I’ve been reflecting lately on the lies we tell ourselves as an industry. The software development industry has and will continue to grow at an astonishing rate, and yet we continue to deceive those who are entering this industry with catastrophic untruths. These lies that we tell ourselves, and those we train, are told for all sorts of reason, most are for wishful thinking, others are ways to continue to enforce the shape and/or behaviors of the community, and in the end, the greatest truth is, we are lying to ourselves, not to employers. So what are these great lies? What are the ugly truths which we must dispel? Well here are some that come to mind for me:

Lie #1 : A developers greatest asset is their technical knowledge

This is the granddaddy of all other lies in our industry, no other lie is more pervasive, or evil than this one. The reason why this lie is so evil is it affects how we orient our industry as a whole. We are, and have been for a long time, oriented towards believing that the cleverness of our technical solutions define how successful we are. If you figure out how to sort something faster, decide something faster, or do something we’ve never been able to do before, then that is greatest success.

In reality, while technical skill is important, our greatest asset as developers is our ability to understand what our users need, to create solutions which sufficiently meet those needs today, and help them do new things they want to do in the future. Developers should be focused on value to the business, not clever technical solutions.

Because of this we don’t take credit for our business value wins, and instead are happy claiming our technical wins. And because of that, we are not valued financially at the level of impact we actually have on the business. We let others, who manage us, to claim the laurels we’ve left on the ground as we ran of to chase the next technical win.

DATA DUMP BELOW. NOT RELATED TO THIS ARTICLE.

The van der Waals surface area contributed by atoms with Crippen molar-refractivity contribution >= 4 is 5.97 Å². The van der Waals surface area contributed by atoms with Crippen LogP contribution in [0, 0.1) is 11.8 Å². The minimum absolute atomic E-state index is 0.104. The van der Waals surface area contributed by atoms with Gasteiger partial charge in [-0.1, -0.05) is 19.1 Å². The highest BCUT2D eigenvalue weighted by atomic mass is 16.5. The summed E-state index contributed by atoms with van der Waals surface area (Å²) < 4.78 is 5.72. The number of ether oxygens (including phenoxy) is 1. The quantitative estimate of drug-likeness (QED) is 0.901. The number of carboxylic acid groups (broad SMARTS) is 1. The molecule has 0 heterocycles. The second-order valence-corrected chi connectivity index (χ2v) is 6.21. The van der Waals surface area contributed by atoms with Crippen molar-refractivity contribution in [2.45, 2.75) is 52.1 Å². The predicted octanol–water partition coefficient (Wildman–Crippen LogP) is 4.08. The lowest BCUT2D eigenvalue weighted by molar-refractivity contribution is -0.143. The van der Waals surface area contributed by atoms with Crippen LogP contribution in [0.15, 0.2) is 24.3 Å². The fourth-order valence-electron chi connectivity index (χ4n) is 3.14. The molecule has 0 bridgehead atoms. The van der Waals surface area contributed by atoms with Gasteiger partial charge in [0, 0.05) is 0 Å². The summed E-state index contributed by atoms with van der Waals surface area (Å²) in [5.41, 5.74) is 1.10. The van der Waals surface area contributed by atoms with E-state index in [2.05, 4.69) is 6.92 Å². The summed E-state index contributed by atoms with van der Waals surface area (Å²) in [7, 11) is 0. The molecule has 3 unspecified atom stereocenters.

Lie #2 : Developers are a monolithic group

Despite what some people would like, developers are not a monolithic group, which all act and behave a certain way. We are a diverse group which is largely working to increase that diversity. We are pretty amazingly diverse in:

  • Skills
  • Passions & Interests (we are not all “geeks”)

We are less diverse, but trying to improve our diversity in:

  • Gender
  • Ethnicity
  • Cultural
  • Sexual Orientation

Lie #3 : Developers are bad at interpersonal communications

I’m sure right about now you’re thinking … “wait that isn’t a lie!”. But you’re wrong. It is a lie. Many developers are actually pretty darned good at interpersonal communications. But what they are bad at is communicating about things which they do not think is interesting. Want to talk about Captain America, then many developers will be excited about that.

But we are slower to want to talk about things we don’t put value into.
Because we primarily value technical things (see Lie #1), we are quick to talk about those things. But we can, and should, be willing to engage with people on other levels, talking about business value, about our families, our interests and make honest real human connections which are not just shallow connections purely about technology, or even just about work.

Conclusion

We as an industry need to stop lying about these things. I’m as guilty as anyone when it comes to this. Just today I’ve assumed a co-worker would be going to the movies over the weekend to see Captain America : Civil War, and I’ve talked about how developers are bad at communicating up the corporate hierarchy, before correcting myself to speak about what types of things many, but not all developers, struggle with.